I will prolly get the answer from my law prof. but, just in advance. How would I go about paying him if he is making 10 bucks an hour and owns 10% of the company. Would he get his 10 bucks an hour and then at the end of the year get 10% of net profits.
One last thing. I may have him pay a smaller amount still to buy in after the sweat equity....still something we have to work out.
Thanks for all the help.
01-05-2006, 12:32 PM
OK, being as though you are 19. I am assuming that your prospective partner is a close friend.
01-05-2006, 12:32 PM
What is your reasoning for adding a partner??? You're already not sure if he is really into this line of work. So what's this guy bringing to the table???
01-05-2006, 09:57 PM
He is in a horticulture program. He will add a lot of diversity.
I didn't mean that he wouldn't like to do this line of work. More of a trial period to make sure a partnership is going to work. I don't have enough time and also want to get into other things are some reasons for wanting a partner. I have tried to past couple years to manage from school, but its too much of a headache.
01-06-2006, 11:57 AM
Has anyone done this type of buy in?
I'm just curious as to how to pay him once he starts owning part of the business.
01-06-2006, 06:47 PM
Another option I am now looking into would be after 2nd or 3rd year giving him the option to buy out 49%. To me, that seems to be less hassle than the previous thought.
01-07-2006, 11:06 PM
When I was in college, I had a Business Law Professor start out the chapter on partnerships with this phrase, "This is what you need to know about partnerships, DON'T DO IT !!". Next chapter!
That said, from what you are saying, you own the business and he is going to work for you, get paid $10.00 per hour, and not put anything into the business other than work. What is in it for you? You said he is in a Horticulture program, So what!! I wouldn't give a graduate of any program part of my company because I am still going to have to train them, regardless of what school they went to and how good a program it is. It's just not the same, school, and the real world. I don't have anything against College graduates or Hort programs, I put my nephew through school, Landscape Design at UTK, he done very well. Graduated half a year early, 2nd in class. Would I give him half my business?.................NO I still have to train him in how everything gets done. Just because you know the name of a plant doesn't mean squat.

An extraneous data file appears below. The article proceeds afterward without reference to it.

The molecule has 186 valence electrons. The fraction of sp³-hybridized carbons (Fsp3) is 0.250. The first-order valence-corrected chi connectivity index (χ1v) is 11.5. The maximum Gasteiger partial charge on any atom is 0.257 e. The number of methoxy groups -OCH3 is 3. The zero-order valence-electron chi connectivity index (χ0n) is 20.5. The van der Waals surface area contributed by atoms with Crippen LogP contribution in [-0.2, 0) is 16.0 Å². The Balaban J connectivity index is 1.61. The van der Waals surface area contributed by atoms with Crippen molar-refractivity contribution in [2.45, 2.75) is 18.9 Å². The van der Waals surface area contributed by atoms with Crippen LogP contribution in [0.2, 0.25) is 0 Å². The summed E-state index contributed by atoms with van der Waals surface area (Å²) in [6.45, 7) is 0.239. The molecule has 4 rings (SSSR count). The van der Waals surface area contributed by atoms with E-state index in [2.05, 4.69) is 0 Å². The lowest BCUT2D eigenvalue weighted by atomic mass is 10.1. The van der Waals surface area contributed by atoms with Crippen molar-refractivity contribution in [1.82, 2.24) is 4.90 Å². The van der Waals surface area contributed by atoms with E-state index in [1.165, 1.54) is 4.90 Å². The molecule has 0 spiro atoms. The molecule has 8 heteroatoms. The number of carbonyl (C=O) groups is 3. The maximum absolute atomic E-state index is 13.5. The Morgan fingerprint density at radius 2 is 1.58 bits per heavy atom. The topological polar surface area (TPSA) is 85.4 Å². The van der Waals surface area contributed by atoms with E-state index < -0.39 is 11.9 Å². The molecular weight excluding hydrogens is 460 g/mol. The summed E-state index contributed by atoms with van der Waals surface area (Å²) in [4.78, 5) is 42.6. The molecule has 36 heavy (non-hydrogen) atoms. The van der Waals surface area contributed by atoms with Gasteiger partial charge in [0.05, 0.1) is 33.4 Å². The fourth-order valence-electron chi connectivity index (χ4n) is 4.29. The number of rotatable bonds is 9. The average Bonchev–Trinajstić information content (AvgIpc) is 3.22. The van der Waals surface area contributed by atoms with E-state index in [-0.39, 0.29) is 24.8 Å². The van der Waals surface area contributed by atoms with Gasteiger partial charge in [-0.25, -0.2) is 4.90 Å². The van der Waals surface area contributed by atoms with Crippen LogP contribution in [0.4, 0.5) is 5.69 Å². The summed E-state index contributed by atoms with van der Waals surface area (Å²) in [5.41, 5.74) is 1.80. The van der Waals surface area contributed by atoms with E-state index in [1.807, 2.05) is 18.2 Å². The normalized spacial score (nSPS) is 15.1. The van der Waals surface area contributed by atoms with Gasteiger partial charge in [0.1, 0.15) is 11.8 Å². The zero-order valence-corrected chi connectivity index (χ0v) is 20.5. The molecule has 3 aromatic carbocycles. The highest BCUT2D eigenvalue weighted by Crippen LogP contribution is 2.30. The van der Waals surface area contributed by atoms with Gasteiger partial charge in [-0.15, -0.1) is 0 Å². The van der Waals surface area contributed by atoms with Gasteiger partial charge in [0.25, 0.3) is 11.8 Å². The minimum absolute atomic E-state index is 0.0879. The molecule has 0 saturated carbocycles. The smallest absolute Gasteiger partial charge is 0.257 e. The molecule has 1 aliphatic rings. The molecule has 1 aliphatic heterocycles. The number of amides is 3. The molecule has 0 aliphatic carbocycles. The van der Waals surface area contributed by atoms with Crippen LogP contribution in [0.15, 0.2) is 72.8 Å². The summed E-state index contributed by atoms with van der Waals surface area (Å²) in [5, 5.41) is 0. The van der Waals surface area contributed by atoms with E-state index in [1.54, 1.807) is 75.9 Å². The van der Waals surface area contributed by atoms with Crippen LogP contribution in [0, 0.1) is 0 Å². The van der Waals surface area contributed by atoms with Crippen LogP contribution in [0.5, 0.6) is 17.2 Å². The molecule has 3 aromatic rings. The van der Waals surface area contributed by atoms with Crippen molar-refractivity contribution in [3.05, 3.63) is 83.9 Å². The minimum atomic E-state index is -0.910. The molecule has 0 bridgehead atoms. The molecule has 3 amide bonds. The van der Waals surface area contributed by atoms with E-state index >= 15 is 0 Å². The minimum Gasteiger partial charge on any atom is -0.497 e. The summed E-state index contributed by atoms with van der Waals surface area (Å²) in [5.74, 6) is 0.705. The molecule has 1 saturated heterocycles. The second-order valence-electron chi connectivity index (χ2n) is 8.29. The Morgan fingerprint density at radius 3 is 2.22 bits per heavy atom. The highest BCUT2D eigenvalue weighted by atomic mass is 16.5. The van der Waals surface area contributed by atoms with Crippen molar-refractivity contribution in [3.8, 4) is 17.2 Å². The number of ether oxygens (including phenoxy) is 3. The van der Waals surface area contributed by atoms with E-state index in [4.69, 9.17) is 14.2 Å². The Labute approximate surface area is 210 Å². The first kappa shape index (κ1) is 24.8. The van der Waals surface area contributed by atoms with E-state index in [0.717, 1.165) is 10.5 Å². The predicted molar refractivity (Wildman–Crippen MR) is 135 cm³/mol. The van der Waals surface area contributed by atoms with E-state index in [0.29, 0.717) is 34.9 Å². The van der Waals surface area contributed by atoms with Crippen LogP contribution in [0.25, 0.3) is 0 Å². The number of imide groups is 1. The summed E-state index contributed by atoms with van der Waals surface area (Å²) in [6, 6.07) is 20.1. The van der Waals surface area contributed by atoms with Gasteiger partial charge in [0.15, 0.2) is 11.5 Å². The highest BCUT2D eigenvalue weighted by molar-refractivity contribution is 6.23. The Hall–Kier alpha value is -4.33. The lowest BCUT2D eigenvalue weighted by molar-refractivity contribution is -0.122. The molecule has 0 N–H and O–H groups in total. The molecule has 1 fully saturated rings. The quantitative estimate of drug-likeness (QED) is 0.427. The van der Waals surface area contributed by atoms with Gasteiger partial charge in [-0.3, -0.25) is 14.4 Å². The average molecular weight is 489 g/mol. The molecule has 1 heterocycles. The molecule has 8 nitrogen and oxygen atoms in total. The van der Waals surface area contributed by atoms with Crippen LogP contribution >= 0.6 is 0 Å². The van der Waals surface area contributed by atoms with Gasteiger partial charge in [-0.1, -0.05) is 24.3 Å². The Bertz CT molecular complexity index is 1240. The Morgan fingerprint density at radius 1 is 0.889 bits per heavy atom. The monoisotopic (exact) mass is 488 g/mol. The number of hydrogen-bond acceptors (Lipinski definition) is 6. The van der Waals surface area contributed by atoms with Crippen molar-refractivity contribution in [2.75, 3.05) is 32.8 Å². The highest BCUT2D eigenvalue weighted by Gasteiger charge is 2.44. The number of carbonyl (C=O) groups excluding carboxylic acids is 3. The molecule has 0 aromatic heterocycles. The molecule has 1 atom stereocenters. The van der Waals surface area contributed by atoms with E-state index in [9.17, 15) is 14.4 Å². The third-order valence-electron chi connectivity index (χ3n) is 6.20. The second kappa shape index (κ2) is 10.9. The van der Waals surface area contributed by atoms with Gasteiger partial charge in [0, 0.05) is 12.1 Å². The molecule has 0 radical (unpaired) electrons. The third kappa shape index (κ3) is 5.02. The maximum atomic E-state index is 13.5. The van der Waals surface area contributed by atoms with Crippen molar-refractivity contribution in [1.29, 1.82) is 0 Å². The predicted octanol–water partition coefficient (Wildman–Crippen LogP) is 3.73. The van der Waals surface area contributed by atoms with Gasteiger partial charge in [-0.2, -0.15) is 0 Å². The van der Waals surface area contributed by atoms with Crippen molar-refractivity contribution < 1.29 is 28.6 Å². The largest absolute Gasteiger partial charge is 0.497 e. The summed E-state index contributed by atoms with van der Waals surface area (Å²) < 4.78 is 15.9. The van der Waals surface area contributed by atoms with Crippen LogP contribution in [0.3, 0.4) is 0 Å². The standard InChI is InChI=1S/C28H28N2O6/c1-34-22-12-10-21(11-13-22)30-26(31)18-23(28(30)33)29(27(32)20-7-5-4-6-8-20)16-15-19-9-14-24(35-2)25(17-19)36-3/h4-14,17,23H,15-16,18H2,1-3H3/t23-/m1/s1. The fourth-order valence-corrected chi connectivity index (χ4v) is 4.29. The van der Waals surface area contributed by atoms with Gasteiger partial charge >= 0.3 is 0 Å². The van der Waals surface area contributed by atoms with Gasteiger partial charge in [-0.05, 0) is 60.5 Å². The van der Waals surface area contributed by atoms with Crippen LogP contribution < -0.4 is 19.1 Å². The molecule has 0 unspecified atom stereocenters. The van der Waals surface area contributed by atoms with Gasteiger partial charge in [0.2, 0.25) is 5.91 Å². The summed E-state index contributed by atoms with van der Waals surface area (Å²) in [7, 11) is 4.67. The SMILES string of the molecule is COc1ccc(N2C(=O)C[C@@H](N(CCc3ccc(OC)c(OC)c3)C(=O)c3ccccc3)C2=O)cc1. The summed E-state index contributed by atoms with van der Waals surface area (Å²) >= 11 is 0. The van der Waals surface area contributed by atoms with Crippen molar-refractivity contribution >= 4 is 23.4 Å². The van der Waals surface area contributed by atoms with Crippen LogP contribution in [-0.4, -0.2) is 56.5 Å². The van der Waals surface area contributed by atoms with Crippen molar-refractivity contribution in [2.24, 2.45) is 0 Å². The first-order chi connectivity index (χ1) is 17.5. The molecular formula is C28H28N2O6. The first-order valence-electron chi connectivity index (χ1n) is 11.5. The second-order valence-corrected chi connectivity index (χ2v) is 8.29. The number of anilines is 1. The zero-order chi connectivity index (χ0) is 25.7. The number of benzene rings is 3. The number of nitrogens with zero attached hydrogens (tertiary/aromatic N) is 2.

If I did have to , and really have to, add a partner, they would pay in cash or equipment what ever percentage you are selling/giving up each year. If your business is worth 100,000 K, he needs to have 5K on the table, or at least a mower or other equipment worth 5 K. After you have done this, he should get 5% of PROFITS at the end of each Quarter. Don't wait until the end of the year. Next year if he goes to 10%, he needs another 5% of what the CURRENT value of the company is.
Don't give away anything.
01-08-2006, 07:34 PM
I will give you my 20 years of advice in the service oriented field. Don't do it! Period! Have him as a high up foreman for you, or have him start his own business and work that way. But you are in for a legal $$$ battle down the road, not tomorrow, not next week, maybe not even in 5 years, but it will come. No disrespect intended at all towards either one of you, but in my business past expierence, partnerships burn out like a candle.